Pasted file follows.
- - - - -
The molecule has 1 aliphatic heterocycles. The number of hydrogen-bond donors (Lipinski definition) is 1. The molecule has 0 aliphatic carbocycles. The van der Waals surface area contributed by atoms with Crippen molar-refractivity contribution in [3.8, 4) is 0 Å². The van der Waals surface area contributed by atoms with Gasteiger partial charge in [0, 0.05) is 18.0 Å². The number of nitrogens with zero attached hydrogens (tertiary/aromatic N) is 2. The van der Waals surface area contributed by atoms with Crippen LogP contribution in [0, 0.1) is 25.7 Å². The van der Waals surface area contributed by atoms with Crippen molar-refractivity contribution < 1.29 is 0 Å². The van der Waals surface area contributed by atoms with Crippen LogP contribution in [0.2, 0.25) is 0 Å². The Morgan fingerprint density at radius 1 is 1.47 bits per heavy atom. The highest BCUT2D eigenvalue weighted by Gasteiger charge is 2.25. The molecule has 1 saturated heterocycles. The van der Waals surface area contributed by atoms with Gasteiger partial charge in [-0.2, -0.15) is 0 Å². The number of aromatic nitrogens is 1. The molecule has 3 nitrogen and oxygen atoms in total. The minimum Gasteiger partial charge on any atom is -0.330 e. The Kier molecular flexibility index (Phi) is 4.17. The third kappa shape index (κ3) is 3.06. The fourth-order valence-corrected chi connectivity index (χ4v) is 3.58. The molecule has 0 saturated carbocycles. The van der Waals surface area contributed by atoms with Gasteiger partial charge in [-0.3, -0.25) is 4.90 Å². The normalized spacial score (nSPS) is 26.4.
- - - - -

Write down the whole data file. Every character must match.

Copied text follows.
The molecule has 1 aliphatic heterocycles. The number of hydrogen-bond donors (Lipinski definition) is 1. The molecule has 0 aliphatic carbocycles. The van der Waals surface area contributed by atoms with Crippen molar-refractivity contribution in [3.8, 4) is 0 Å². The van der Waals surface area contributed by atoms with Gasteiger partial charge in [0, 0.05) is 18.0 Å². The number of nitrogens with zero attached hydrogens (tertiary/aromatic N) is 2. The van der Waals surface area contributed by atoms with Crippen LogP contribution in [0, 0.1) is 25.7 Å². The van der Waals surface area contributed by atoms with Crippen molar-refractivity contribution < 1.29 is 0 Å². The van der Waals surface area contributed by atoms with Crippen LogP contribution in [0.2, 0.25) is 0 Å². The Morgan fingerprint density at radius 1 is 1.47 bits per heavy atom. The highest BCUT2D eigenvalue weighted by Gasteiger charge is 2.25. The molecule has 1 saturated heterocycles. The van der Waals surface area contributed by atoms with Gasteiger partial charge in [-0.2, -0.15) is 0 Å². The number of aromatic nitrogens is 1. The molecule has 3 nitrogen and oxygen atoms in total. The minimum Gasteiger partial charge on any atom is -0.330 e. The Kier molecular flexibility index (Phi) is 4.17. The third kappa shape index (κ3) is 3.06. The fourth-order valence-corrected chi connectivity index (χ4v) is 3.58. The molecule has 0 saturated carbocycles. The van der Waals surface area contributed by atoms with Gasteiger partial charge in [-0.3, -0.25) is 4.90 Å². The normalized spacial score (nSPS) is 26.4.